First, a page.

If it wasn’t clear already, Drake isn’t your typical rapper. He’s goofy but balling, dorky but sexy; he rocks his fro like he hasn’t changed his barber since he was 13 and always looks like he’s playing dress-up in a richer man’s clothes. If you like sensitive rap, great, he’s your guy. But if you like angry rap then, great, he’s your guy too. Drake is your friendly neighbourhood rapper, showing up on your radio and TV with his gleaming grin and absolutely dominating the charts with his killer flow.
By the time 2013 rolled around, Drake had more than proven he deserved a seat at the table. He was now buying the whole damn table and inviting you to join him. His third album Nothing Was The Same sees the rapper at his most content state. In just three years, Drake had gone from being a rapper wannabe to being the rapper. In the opening track ‘Tuscan Leather’ he spits, “I’m just as famous as my mentor,” and that’s a pretty good summary of how Drake was living. He was a little older, a little wiser, and a whole lot more famous. And he was now at the place where he was okay with all of that.
Unlike his previous efforts, Nothing Was The Same has a certain style and tempo that makes the album his ‘Drakiest’. Sure, Take Care takes the throne for his pensive side, but Drake has a knack for making the perfect beats to sing/rap over and his third album shows that perfectly. Take ‘Hold On, We’re Going Home’ for example. Its nostalgic bar-mitzvah groove sees the rapper channeling his R&B heroes and singing only, his OVO (Drake’s own label he started in 2012) signees Majid Jordan providing the iconic beat.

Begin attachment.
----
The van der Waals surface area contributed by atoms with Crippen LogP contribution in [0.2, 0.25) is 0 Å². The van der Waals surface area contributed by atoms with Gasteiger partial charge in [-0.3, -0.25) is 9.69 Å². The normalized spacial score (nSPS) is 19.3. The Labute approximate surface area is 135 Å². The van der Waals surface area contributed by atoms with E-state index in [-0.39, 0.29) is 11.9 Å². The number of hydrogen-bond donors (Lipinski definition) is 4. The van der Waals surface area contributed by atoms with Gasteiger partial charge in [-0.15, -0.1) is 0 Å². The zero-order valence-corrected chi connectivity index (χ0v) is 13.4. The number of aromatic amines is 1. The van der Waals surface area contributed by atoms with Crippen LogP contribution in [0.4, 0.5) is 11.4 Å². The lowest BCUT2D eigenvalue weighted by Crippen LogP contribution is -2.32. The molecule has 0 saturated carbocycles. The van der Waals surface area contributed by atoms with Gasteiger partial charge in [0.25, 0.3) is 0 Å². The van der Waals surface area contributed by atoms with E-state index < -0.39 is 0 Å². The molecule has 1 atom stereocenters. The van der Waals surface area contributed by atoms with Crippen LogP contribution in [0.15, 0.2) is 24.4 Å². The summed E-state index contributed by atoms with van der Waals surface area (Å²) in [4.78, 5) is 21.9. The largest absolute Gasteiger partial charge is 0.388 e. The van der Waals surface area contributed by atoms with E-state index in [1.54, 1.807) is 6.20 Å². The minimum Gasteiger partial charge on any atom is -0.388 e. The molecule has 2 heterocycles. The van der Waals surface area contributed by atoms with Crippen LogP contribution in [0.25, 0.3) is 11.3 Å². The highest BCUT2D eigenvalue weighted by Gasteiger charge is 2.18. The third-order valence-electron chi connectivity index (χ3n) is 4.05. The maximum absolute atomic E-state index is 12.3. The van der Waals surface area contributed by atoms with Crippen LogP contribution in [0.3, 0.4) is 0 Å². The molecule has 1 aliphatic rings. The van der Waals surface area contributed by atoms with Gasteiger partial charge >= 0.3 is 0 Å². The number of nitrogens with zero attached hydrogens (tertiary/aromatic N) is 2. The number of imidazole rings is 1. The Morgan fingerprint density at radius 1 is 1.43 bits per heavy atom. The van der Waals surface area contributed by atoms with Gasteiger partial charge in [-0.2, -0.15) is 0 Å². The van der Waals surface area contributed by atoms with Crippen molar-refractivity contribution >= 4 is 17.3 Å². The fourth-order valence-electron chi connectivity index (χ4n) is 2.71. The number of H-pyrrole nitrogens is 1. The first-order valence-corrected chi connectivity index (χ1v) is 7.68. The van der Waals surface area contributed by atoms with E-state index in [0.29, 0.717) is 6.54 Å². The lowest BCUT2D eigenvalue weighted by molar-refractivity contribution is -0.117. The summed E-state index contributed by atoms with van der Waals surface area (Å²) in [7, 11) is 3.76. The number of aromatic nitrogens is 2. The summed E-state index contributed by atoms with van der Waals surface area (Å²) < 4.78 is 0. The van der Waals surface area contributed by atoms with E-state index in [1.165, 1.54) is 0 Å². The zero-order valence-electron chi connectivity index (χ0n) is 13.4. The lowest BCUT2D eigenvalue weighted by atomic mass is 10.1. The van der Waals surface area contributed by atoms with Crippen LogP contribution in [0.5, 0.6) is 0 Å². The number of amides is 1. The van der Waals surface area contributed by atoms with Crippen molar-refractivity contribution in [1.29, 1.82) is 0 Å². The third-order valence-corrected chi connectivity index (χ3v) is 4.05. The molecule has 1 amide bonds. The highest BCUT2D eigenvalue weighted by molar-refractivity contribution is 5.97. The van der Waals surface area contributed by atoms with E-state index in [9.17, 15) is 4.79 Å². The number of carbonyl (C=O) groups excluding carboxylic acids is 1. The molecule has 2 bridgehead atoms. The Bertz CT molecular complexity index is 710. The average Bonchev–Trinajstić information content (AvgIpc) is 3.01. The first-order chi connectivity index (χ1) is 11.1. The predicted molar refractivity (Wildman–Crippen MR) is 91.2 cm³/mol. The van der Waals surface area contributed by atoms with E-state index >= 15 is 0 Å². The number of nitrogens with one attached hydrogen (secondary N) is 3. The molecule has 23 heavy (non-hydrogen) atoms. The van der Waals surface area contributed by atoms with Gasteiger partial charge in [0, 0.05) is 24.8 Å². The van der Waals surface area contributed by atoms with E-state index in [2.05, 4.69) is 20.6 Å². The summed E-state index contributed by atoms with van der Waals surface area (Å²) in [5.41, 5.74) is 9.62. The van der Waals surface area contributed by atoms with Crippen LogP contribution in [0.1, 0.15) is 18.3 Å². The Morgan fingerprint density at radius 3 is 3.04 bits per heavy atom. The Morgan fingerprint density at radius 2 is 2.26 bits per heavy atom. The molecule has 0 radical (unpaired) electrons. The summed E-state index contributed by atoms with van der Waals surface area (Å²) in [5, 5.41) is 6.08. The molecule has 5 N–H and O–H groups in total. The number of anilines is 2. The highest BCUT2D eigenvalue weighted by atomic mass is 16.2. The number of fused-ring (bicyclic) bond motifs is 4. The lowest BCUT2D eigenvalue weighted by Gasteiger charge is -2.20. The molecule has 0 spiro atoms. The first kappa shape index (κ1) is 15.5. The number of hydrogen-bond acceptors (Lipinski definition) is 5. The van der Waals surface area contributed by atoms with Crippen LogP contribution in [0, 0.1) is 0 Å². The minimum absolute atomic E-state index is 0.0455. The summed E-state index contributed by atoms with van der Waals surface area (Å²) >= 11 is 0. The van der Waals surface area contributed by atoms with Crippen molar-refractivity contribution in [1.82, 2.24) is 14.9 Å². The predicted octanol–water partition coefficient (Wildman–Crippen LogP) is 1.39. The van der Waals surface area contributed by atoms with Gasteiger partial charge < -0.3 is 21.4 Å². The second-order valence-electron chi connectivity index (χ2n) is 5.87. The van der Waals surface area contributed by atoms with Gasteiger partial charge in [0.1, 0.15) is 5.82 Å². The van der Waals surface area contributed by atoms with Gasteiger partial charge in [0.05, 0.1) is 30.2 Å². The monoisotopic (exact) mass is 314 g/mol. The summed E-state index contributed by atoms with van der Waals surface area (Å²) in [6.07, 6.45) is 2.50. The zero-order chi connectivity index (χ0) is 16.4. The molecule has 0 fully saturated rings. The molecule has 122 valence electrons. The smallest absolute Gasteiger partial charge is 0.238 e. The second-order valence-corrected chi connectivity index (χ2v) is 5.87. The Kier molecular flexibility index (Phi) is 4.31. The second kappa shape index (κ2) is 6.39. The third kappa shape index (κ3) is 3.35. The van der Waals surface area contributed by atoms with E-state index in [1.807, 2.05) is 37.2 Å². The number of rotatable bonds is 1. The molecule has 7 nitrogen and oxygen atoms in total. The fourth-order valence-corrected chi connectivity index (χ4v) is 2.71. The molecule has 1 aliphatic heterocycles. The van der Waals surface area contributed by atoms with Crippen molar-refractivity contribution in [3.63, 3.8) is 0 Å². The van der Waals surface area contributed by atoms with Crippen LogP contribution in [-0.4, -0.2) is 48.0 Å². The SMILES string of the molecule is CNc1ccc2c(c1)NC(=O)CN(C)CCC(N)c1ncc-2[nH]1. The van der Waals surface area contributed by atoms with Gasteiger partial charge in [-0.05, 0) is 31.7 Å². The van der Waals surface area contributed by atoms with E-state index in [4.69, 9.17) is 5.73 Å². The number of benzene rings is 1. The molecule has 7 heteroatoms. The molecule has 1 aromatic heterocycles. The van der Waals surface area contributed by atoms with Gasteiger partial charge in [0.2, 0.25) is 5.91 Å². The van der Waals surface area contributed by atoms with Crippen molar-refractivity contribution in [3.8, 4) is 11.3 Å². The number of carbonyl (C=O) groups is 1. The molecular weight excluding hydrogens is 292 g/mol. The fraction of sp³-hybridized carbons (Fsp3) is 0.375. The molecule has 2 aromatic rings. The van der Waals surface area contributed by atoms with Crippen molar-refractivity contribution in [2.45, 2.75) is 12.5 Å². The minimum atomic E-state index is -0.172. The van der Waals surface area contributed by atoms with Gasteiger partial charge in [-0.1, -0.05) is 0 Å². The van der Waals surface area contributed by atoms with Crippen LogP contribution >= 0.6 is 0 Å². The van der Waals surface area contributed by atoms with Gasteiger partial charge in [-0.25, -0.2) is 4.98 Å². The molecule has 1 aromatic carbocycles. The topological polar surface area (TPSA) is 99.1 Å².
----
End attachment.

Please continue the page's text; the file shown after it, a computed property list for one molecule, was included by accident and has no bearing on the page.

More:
Most of the album sees Drake reflecting on how he made it to where he is now. He turns his life story into a killer anthem on hit ‘Started From the Bottom,’ brags how he’s got everything because he did it all himself on the Big Sean and 2 Chainz track ‘All Me’ and simply asserts himself as rap’s elite in ‘The Language.’ There’s heartbreak peppered in there (because it wouldn’t be a Drake record without it) but he’s handling it a little bit better this time around. ‘Furthest Thing’ sees the star owning up to his mistakes and he has a mature hypothetical conversation with an ex-flame on ‘From Time ft. Jhené Aiko.’ But on ‘Come Thru,’ ‘Wu-Tang Forever’ and ‘The Motion’ he’s back to his trademark melancholy, getting soft about the older days with the girls he thought really were the one.
On what just might be his angriest song ever ‘Worst Behaviour,’ Drake’s reminiscing on what it was like growing up without a father. But he can’t be too mad, because his dad literally appears in the music video. But perhaps he was saving all his emotion for the incredibly personal ‘Too Much ft. Sampha.’ Over a looped beat, Drake discusses his anxiety on becoming the greatest rapper alive and dips into personal family issues he’s been struggling with. The soft trap mix woven into the deep lyrics makes it one of the most powerful songs Drake had written, and it might be one of the most powerful he’s ever done still.
It’s not hard to see why Nothing Was The Same is regarded as one of Drake’s best albums. It truly shows his growth and maturity. After kicking down the door and screaming to be heard, then wallowing in his own self-pity and rethinking every decision he had ever made, Drake was finally at peace with who he was. And you can see why this sense of clarity was so important for him to move on and create his next line of hits. Because, yeah, Drake was kind of a big deal now. And he was finally letting himself celebrate that.